Our directory is intended as a resource for people with peanut and nut allergies. It contains foods, helpful products, and much more.
- What is a Peanut Allergy
- Foods to Avoid
- The Allergic Reaction
- Recognizing and Treating Anaphylaxis
- Epinephrine Auto-Injectors
- Medical ID Bracelets
- Support Groups
Peanut Free and Nut Free
Other Food Allergies
Peanuts can be found in some unusual places
Peanuts and peanut oil are cheap and easy additives to food and other commercial goods. It is surprising (and alarming if you have a peanut allergy) the number of places this little legume can be made to work.
Here is a list of unusual places you may find peanuts and peanut byproducts:
- • Baked goods. Biscuits, cereals, crackers, pastries, sweets and candies, nougat, chocolates, brownies. Peanuts can appear in any of these as a nut, an oil, or a cross contamination on baking surfaces.
- • Ethnic foods. Egg rolls, Indonesian dishes, kebabs, marzipan, Thai dishes, vegetarian dishes (especially as an alternative source of protein), Asian food.
- • Desserts and snacks. Ice creams, health bars, mixed nuts, muesli, granola and granola bars.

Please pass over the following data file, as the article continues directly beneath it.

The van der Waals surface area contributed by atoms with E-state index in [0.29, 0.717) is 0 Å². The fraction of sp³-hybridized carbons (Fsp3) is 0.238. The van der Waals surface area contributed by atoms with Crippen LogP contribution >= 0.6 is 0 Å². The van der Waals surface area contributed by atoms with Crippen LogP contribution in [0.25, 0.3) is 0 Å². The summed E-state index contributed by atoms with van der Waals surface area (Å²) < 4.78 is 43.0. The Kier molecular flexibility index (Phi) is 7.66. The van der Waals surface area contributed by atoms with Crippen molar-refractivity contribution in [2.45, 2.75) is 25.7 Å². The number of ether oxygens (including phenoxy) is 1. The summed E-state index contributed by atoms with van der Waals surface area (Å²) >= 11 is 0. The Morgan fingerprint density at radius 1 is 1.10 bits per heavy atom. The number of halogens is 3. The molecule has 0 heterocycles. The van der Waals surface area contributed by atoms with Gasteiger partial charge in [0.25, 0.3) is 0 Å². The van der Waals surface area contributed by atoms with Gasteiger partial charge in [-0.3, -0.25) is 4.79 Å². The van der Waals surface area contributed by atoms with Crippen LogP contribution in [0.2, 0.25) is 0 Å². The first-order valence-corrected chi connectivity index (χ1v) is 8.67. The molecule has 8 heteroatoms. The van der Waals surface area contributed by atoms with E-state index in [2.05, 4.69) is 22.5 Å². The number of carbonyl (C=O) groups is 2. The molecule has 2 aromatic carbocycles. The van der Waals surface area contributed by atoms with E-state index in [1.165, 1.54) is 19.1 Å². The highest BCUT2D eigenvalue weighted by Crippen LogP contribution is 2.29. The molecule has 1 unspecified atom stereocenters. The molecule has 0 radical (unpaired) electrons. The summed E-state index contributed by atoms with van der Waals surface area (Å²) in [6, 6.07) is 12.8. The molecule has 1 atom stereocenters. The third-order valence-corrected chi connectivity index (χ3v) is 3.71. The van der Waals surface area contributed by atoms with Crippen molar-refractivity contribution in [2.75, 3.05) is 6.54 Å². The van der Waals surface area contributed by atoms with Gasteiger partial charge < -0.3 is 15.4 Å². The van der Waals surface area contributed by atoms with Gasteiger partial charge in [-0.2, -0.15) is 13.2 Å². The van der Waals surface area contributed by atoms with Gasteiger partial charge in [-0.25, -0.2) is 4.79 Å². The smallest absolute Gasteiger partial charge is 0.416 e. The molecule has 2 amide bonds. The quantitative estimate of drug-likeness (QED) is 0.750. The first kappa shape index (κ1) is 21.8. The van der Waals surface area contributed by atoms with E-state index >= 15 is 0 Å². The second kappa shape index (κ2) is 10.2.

- • Cooking basics. Peanut oil, natural flavorings, vegetable fats and oils, hydrolyzed vegetable protein.
- • Sauces, often times as a thickener or a secret ingredient. Spaghetti sauces, chili sauce, hot sauce, mole, salad dressings, soups, pesto, bouillon/Worcestershire sauce.
- • Beauty products. Cosmetics, moisturizers, massage oils, lotions, shampoos and creams, toothpaste, sunscreens (as arachis oil), vitamins, exfoliators, lip gloss, diaper cream, hair coloring.
- • Animal care products. Animal and bird feeds, pet food (everything from hamsters to horses), kitty litter and animal bedding.
- • Pharmaceutical drugs. Promethium (progesterone cream derived from peanuts).
- • Lawn care. Lawn fertilizers, potting soils, compost accelerator and mulch.
- • Household items. Bean bag chairs, hacky sacks, charcoal, wallboard, fireplace logs, mousetraps, insect bait, fiberboard shelving, burlap bags, scented markers, potpourri, “green” sponges.
- • Industrial products. Industrial uses: paint, varnish, lubricating oil, leather dressings, furniture polish.
There are always traps. Remember that peanuts are often used to add texture to dishes, from the first course salad to the banana split dessert. Peanuts can also be made into powder and added to thicken gravies and sauces. Peanut milk is also available in some specialty food stores and could be used as a dairy substitute. Don’t forget that imported foods don’t have the same labeling requirements. Non-food exposures could occur from rental cars and cash money.
Sources: TodayNewsGazette, NationalPeanutBoard.com, foodallergysupport
Subscribe today and receive a handy one-page guide to peanut-free snacks!